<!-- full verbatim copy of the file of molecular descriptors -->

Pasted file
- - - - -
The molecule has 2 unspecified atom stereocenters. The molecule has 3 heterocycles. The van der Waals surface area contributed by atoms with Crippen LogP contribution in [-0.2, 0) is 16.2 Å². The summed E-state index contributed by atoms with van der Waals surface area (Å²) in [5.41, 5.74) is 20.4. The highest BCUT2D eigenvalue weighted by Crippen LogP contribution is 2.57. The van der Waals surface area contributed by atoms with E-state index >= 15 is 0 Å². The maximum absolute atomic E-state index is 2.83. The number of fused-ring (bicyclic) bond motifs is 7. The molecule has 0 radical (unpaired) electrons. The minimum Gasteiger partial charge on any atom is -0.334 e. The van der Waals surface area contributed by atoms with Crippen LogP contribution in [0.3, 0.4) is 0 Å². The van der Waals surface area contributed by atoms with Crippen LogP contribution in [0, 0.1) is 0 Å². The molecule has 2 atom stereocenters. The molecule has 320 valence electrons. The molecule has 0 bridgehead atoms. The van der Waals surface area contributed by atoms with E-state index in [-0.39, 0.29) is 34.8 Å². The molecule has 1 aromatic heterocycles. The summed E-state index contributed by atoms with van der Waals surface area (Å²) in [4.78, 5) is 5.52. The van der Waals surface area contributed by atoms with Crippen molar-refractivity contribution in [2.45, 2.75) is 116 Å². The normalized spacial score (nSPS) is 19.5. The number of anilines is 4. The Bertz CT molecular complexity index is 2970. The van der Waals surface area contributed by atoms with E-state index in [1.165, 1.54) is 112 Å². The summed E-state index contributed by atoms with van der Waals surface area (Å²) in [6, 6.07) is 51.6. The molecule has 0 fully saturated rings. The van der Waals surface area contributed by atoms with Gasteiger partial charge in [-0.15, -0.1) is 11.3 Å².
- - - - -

The molecule has 2 unspecified atom stereocenters. The molecule has 3 heterocycles. The van der Waals surface area contributed by atoms with Crippen LogP contribution in [-0.2, 0) is 16.2 Å². The summed E-state index contributed by atoms with van der Waals surface area (Å²) in [5.41, 5.74) is 20.4. The highest BCUT2D eigenvalue weighted by Crippen LogP contribution is 2.57. The van der Waals surface area contributed by atoms with E-state index >= 15 is 0 Å². The maximum absolute atomic E-state index is 2.83. The number of fused-ring (bicyclic) bond motifs is 7. The molecule has 0 radical (unpaired) electrons. The minimum Gasteiger partial charge on any atom is -0.334 e. The van der Waals surface area contributed by atoms with Crippen LogP contribution in [0.3, 0.4) is 0 Å². The van der Waals surface area contributed by atoms with Crippen LogP contribution in [0, 0.1) is 0 Å². The molecule has 2 atom stereocenters. The molecule has 320 valence electrons. The molecule has 0 bridgehead atoms. The van der Waals surface area contributed by atoms with E-state index in [-0.39, 0.29) is 34.8 Å². The molecule has 1 aromatic heterocycles. The summed E-state index contributed by atoms with van der Waals surface area (Å²) in [4.78, 5) is 5.52. The van der Waals surface area contributed by atoms with Crippen molar-refractivity contribution in [2.45, 2.75) is 116 Å². The normalized spacial score (nSPS) is 19.5. The number of anilines is 4. The Bertz CT molecular complexity index is 2970. The van der Waals surface area contributed by atoms with E-state index in [1.165, 1.54) is 112 Å². The summed E-state index contributed by atoms with van der Waals surface area (Å²) in [6, 6.07) is 51.6. The molecule has 0 fully saturated rings. The van der Waals surface area contributed by atoms with Gasteiger partial charge in [-0.15, -0.1) is 11.3 Å².